Frequently Asked Questions

Frequently Asked Questions

Agreements on child support: Can my spouse and I agree on a child support amount that is different from the statutory calculation?

The Court can permit the parties to settle on an amount of child support that is different from the statutory calculation. In order to do so, however, both parties must sign a statement indicating that they are aware of what the child support would have been had they not entered into the agreement. You must attach a Child Support Worksheet to your decree.

Income tax exemptions: Who gets the income tax exemptions for the children?

The federal and state income taxes exemptions for the children are also generally divided in proportion to the parties’ incomes. In order for the paying parent to claim the children during his/her year, the parent must be current in his/her child support obligation for that year. This is determined by statute, but may be modified by agreement of both parties.

Parenting time: What if my spouse does not allow me to see my children. Do I still need to pay child support?

Yes, you still have an obligation to pay child support. You have an obligation to continue to pay child support until a court orders that you may stop. It is common for parents to want to withhold child support if the other spouse is not abiding by the court-ordered parenting time, but courts frown upon either party not following the court’s orders.

When does my child support obligation end?

Child support orders apply to any child under the age of 18, or a child who is still attending high school or an equivalency program. Also, if a child is mentally or physically handicapped, the judge may order that support payments continue indefinitely, past the age of majority (18).

Out-of-state child support order: Can I enforce an out-of-state child support order in Arizona?

Yes, you can enforce the out-of-state child support order. It will be necessary for you to register the out-of-state child support order with the Arizona courts, so that Arizona has jurisdiction and you have an Arizona case number. To “register” your case means that you will need a certified copy of your domestic relations file from the other state and file it with the Arizona courts.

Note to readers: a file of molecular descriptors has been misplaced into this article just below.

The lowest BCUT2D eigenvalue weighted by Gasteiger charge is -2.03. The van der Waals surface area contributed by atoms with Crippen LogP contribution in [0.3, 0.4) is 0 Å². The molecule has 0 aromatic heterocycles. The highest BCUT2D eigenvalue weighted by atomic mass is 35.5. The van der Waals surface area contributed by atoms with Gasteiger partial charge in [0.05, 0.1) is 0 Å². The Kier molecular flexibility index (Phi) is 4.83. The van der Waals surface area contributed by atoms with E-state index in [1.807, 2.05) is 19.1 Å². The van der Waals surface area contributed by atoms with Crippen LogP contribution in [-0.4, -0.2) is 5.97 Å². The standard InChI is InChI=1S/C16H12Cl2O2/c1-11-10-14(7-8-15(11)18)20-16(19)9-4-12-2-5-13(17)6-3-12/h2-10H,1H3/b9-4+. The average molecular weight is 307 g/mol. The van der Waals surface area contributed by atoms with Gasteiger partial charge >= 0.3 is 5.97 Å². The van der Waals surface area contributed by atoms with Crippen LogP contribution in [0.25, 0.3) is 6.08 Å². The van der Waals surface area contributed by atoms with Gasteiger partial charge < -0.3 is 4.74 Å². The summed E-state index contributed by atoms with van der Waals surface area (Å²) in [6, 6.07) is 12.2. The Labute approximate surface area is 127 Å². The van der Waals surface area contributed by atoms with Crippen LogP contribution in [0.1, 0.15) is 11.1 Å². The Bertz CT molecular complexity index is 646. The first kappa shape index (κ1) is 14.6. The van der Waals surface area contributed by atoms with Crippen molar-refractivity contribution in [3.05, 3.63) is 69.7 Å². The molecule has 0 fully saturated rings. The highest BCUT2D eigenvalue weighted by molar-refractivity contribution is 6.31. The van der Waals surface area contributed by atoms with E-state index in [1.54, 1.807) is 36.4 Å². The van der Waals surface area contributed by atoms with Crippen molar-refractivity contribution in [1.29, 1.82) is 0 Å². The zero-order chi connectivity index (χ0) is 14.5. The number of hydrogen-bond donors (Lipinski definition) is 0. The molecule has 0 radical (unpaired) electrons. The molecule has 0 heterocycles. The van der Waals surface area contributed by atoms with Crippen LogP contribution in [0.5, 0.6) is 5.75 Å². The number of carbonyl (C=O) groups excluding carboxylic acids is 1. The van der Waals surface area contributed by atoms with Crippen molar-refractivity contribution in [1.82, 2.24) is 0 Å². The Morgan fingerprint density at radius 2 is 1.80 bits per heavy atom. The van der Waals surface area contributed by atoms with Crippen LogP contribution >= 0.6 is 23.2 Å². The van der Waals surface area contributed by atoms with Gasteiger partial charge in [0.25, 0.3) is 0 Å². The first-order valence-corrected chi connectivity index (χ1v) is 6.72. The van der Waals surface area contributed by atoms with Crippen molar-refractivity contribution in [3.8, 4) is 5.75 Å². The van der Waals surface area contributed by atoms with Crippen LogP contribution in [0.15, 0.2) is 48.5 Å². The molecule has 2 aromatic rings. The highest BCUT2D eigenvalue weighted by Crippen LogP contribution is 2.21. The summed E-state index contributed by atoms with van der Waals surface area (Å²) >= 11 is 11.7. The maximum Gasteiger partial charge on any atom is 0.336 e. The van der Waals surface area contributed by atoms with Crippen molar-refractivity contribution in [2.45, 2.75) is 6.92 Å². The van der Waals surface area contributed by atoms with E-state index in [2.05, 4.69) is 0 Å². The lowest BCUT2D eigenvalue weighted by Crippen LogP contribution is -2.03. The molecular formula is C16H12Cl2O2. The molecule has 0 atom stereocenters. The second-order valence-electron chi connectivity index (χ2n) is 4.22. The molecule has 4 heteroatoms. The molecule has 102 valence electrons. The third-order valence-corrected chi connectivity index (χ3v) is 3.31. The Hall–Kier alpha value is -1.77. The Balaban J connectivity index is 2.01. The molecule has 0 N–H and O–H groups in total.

Do I have to pay child support if I do not have a job or lose my job?

Yes, you are under a court order to continue to pay child support. If the unfortunate circumstance occurs and a parent does not have employment, it may be necessary for that parent to request that the court modify the child support obligation to reflect the current situation.

What can I do if the obligated parent does not pay child support?

If an obligated parent does not pay child support, you may file a Petition to Enforce Child Support, Child Support Arrears and Medical Expense Reimbursement. Often, all three of those issues go together. It makes sense to include those three issues in one petition, because if the obligated parent is not paying child support, you will want to ask the court to enforce the child support order in effect. You will also want the obligated parent to pay for the months he/she did not pay, along with any medical expenses he/she did not pay. Also be advised that it is appropriate in that petition to ask for the obligated parent to pay your attorney’s fees if you hire an attorney for this issue.

Can child support be modified?

Child support is modifiable if there is a change in circumstances that would result in a 15 percent change in the support amount; moreover, the support terminates upon the emancipation of the child. In Arizona, emancipation occurs at age 18 or high school graduation, whichever occurs later, but not later than age 19.

What about other child expenses that are not included in the child support worksheet?

One parent will be required to maintain health insurance for the children, and if there are any medical/dental/vision/orthodontia expenses not covered by insurance, the parties will often divide those expenses in proportion to their incomes.

Next: How Arizona Law Sees Division of Property (A.R.S. §25-211 & 25-318)

You and your spouse may decide this for yourselves, but it is important to note that Arizona is a community property state. In accordance with Arizona Revised Statute §25-211, community property is all property acquired during the marriage by the efforts of either party through the date of service of the Petition for Dissolution. The...

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